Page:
September 7, 1957 – Elvis Records His Christmas Album

On September 7, 1957, visions of sugar plums replaced palm trees as Elvis concluded three days at Radio Recorders studio in Hollywood recording the tracks for Elvis’ Christmas Album, to be released in October.  The collection of popular and sacred Christmas songs and four previously-released gospel favorites, Presley’s fourth recording for RCA Victor Records, would go on to multi-platinum status and be reissued in many different formats over the years.  Elvis stayed in a proper Christmas mood for most of the tracks – the gospel songs, “O Little Town of Bethlehem”, “Silent Night”, “Here Comes Santa Claus”, “I’ll Be Home for Christmas”, and “White Christmas” – but let loose a little on Ernest Tubbs’ “Blue Christmas” and gave a very merry spin to two songs commissioned specifically for the album.  The first was “Santa Bring My Baby Back (to Me)”, by Aaron Schroeder and Claude Demetrius. The second was written on the spot in the studio at Elvis’ request by the team who wrote many of his biggest hits, including “Jailhouse Rock”: Jerry Leiber and Mike Stoller.  Elvis choose Leiber and Stoller’s blues-y, rock-and-roll “Santa Claus is Back in Town” to lead off Side One of the album, which dedicated one side to the secular selections and the other side to the sacred.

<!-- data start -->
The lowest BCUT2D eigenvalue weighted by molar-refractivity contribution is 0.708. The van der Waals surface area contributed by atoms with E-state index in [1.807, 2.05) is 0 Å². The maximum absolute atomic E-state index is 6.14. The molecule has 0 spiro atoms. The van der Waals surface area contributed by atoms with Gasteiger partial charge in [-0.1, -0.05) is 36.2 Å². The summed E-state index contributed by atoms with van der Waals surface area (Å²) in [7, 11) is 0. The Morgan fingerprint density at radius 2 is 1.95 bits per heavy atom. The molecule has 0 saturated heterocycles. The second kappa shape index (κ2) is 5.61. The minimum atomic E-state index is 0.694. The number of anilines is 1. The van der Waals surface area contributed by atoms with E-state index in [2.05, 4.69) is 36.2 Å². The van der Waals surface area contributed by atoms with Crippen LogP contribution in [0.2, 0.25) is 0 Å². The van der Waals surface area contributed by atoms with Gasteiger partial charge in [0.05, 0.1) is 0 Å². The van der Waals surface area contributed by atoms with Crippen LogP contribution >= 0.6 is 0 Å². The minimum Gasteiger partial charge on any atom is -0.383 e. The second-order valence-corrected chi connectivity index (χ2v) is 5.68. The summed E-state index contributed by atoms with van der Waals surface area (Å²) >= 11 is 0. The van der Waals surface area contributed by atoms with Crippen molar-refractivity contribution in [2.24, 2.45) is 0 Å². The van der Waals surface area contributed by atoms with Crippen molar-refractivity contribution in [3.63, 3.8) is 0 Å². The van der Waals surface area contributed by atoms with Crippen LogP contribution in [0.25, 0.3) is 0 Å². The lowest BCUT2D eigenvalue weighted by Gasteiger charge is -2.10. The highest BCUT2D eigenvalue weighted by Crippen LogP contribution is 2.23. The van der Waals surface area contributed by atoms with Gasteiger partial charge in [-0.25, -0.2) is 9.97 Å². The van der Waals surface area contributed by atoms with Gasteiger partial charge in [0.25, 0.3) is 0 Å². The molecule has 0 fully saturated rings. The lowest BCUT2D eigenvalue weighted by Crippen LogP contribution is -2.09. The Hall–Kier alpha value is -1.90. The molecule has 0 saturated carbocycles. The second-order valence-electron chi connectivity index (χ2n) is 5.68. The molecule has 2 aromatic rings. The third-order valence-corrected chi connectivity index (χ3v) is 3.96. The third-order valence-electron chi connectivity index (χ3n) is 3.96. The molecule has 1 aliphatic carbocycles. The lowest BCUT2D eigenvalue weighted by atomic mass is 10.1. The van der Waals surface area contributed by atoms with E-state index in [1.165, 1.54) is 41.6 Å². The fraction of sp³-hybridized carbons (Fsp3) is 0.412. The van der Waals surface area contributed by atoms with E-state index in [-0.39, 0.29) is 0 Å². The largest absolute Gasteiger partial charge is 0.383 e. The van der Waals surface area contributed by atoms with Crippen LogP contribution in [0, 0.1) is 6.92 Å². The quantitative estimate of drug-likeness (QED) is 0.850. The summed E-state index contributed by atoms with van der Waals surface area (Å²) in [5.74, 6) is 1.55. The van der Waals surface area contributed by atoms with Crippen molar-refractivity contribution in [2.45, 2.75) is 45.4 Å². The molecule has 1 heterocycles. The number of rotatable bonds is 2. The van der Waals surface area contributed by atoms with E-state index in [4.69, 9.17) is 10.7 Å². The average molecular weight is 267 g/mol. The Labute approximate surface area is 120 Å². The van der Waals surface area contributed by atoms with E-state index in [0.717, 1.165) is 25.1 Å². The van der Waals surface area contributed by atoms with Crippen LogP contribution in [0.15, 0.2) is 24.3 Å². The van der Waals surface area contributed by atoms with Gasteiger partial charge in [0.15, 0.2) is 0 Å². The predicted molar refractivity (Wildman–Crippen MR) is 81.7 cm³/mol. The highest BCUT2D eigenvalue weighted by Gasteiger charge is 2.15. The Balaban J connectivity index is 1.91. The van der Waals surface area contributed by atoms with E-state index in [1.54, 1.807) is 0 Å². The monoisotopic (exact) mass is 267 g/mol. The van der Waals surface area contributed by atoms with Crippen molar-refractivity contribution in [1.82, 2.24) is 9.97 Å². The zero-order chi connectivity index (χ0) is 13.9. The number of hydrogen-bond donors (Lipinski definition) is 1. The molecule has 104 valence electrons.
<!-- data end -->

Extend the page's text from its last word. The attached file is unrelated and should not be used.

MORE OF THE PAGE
Elvis’ Christmas Album spent four weeks at the top of the Billboard Top Pop Albums chart, but was not without its share of controversy.  Irving Berlin, composer of “White Christmas”, attempted to have the song and the entire album banned from radio play.  Bing Crosby’s famous version of the almost-instant classic appeared on the Billboard charts every year from 1942 to 1962, and Berlin obviously much preferred der Bingle’s rendition.  Calling it “a profane parody of his cherished yuletide standard”, Berlin instructed his staff to call radio stations nationwide to demand Elvis’ off-White version be kept off the air.  Most radio stations, recognizing a good-for-business-hit when they heard one, refused to comply.  If teenage girls couldn’t have Elvis and a sprig of mistletoe for Christmas, the next best thing would be this album.  With its gospel favorites and classic carols, Mom and Dad might even want to listen, too.

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